Maternal Perceptions of Sudden Infant Death Syndrome

UNCG Author/Contributor (non-UNCG co-authors, if there are any, appear on document)
Terri L. Shelton, Vice Chancellor (Creator)
The University of North Carolina at Greensboro (UNCG )
Web Site:

Abstract: The purpose of the present study was to examine the maternal perceptions of the psychosocial sequelae regarding the loss of an infant to sudden infant death syndrome (SIDS) and the effectiveness of the informal and organized sources of support. Seventy-three mothers experiencing a SIDS death within a 3-year period responded to a questionnaire designed to obtain maternal perceptions of the experience. Results indicate that the death of the infant was viewed as a severe life crisis. However, the majority of the mothers reported increased marital supportiveness, increased emotional closeness to surviving children, and a generally satisfactory adjustment. Perceived emotional support was significantly related to the severity of maternal grief reactions. Although the majority of initial grief symptoms subsided, the data indicate that maternal grief reactions may be more extended than would have been predicted from previous literature. A significant number of mothers reported receiving sufficient informational and emotional support. However, one quarter of the respondents indicated that the support was inadequate. Few mothers contacted mental health professionals and, of those that did, their perception was that this contact was of little or no value. Implications for improved support by mental health professionals as well as directions for future research are discussed.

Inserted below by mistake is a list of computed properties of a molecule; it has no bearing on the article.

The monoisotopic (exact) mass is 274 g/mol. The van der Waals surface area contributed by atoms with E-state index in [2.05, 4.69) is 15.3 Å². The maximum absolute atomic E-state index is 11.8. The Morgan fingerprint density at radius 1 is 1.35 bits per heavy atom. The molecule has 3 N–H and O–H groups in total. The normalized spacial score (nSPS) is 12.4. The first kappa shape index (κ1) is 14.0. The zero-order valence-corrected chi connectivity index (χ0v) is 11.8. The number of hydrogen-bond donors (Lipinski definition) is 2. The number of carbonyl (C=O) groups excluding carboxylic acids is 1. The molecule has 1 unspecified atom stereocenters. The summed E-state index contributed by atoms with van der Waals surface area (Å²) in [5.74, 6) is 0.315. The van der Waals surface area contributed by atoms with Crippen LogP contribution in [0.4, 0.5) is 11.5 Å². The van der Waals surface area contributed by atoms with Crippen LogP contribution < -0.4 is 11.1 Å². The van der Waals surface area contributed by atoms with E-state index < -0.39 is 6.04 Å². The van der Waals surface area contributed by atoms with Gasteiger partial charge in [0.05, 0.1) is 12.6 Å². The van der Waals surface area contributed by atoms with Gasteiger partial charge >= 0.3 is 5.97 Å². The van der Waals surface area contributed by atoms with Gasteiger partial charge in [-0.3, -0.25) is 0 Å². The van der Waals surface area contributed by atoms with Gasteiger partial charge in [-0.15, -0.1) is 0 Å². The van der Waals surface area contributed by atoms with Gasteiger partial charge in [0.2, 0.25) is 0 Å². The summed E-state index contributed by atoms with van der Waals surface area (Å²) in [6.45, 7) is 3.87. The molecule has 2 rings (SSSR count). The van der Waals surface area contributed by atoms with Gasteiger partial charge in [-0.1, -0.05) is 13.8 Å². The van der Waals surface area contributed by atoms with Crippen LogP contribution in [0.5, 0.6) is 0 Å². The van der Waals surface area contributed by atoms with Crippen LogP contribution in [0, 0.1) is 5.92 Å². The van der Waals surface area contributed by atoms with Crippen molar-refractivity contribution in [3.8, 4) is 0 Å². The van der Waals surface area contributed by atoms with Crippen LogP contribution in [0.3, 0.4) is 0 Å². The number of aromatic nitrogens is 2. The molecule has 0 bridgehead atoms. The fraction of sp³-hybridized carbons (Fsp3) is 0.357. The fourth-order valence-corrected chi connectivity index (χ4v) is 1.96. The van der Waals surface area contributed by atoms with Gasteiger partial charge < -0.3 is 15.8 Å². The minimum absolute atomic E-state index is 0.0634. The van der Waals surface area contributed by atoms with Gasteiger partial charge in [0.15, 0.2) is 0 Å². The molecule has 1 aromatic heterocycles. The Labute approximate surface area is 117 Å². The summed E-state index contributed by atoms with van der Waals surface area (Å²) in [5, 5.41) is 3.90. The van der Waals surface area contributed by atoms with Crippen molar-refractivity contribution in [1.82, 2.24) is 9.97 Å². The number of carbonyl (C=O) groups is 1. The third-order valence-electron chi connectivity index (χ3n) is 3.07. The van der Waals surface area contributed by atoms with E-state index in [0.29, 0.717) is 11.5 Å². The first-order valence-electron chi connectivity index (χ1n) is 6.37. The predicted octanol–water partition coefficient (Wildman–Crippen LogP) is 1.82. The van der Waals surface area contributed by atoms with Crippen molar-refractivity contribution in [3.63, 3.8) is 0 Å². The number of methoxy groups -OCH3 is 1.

Additional Information

Children's Health Care, 14(1), 22-31.
Language: English
Date: 1985
Sudden infant death syndrome, Mother, Attitudes, Infant health

Email this document to